The previous post was about virtual books. This brief post is about children's books, and the nice idea of requesting kids to bring their used books to a birthday party. Suppose there are N kids, with kid(i) bringing book-set B(i). The optimization problem is fairly simple to state. Get the kids to exchange their books in such way that total satisfaction is maximized after the exchange.
A distributed optimization approach could, for example, let kids do their own thing and perform two-opt book swaps until every kid achieves their user-optimal solution, or no candidate is available for swapping.
A centralized optimization scheme may require a parent to create a library of sum(i)|B(i)| books, acquire book-attribute preferences from kids, the attribute vector for each book, and using this information to (informally) solve a partitioning problem that assigns |B(i)| books to kid(i) such that it maximizes the preference sum.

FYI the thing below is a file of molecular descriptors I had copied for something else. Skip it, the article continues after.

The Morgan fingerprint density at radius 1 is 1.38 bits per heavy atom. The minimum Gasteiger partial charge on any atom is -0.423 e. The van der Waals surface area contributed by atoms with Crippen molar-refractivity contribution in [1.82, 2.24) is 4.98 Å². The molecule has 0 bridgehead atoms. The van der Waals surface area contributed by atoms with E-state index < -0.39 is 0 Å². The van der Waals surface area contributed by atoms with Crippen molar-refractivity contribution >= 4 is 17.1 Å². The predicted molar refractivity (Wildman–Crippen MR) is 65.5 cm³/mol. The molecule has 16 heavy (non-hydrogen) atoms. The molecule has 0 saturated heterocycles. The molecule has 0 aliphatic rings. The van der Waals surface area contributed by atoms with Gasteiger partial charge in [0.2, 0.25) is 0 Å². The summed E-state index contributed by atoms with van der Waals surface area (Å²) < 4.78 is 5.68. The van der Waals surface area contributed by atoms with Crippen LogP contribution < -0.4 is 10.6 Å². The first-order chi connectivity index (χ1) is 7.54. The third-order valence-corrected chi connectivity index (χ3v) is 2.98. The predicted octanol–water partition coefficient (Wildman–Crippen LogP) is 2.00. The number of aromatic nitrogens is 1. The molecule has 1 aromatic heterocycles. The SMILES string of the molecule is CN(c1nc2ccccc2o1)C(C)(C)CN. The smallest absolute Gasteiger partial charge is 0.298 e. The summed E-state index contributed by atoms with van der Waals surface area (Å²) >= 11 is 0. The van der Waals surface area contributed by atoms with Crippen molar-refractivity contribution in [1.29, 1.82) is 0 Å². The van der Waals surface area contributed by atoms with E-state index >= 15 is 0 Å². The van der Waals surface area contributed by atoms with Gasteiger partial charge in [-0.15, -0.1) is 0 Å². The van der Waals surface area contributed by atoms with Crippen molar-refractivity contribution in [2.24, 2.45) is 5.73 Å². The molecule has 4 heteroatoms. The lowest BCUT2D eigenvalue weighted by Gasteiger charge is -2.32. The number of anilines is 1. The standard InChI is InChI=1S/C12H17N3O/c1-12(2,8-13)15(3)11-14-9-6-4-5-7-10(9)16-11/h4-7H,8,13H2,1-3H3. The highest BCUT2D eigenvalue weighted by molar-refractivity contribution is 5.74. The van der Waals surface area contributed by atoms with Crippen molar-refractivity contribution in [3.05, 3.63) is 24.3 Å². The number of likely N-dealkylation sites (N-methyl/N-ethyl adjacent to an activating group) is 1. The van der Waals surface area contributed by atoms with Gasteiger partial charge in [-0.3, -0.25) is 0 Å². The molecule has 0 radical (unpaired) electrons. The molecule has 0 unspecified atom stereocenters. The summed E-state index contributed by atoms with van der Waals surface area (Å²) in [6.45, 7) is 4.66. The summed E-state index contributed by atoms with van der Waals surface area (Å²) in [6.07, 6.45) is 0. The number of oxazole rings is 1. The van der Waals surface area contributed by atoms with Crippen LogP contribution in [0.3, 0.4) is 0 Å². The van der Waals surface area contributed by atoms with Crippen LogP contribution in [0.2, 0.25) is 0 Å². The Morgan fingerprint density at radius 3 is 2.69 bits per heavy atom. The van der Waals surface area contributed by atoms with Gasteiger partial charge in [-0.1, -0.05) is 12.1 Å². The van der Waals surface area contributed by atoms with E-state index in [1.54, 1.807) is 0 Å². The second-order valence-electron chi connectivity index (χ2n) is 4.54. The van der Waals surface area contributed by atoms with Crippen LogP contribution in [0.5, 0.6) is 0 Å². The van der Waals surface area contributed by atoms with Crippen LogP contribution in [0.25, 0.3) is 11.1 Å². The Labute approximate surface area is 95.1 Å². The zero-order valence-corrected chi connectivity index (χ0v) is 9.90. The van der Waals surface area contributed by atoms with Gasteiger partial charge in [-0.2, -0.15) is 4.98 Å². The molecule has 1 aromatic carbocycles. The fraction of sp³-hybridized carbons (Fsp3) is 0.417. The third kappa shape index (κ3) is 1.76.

A Karmic optimization approach, which I personally prefer, could let the kids enjoy the cake and ice-cream, while a parent mixes the books up and organizes a fun lottery where the books pick the kids.
Regardless of how the books are assigned, if we do this over a sufficient number of birthday parties, the kids would eventually get to read a variety of books at no extra cost.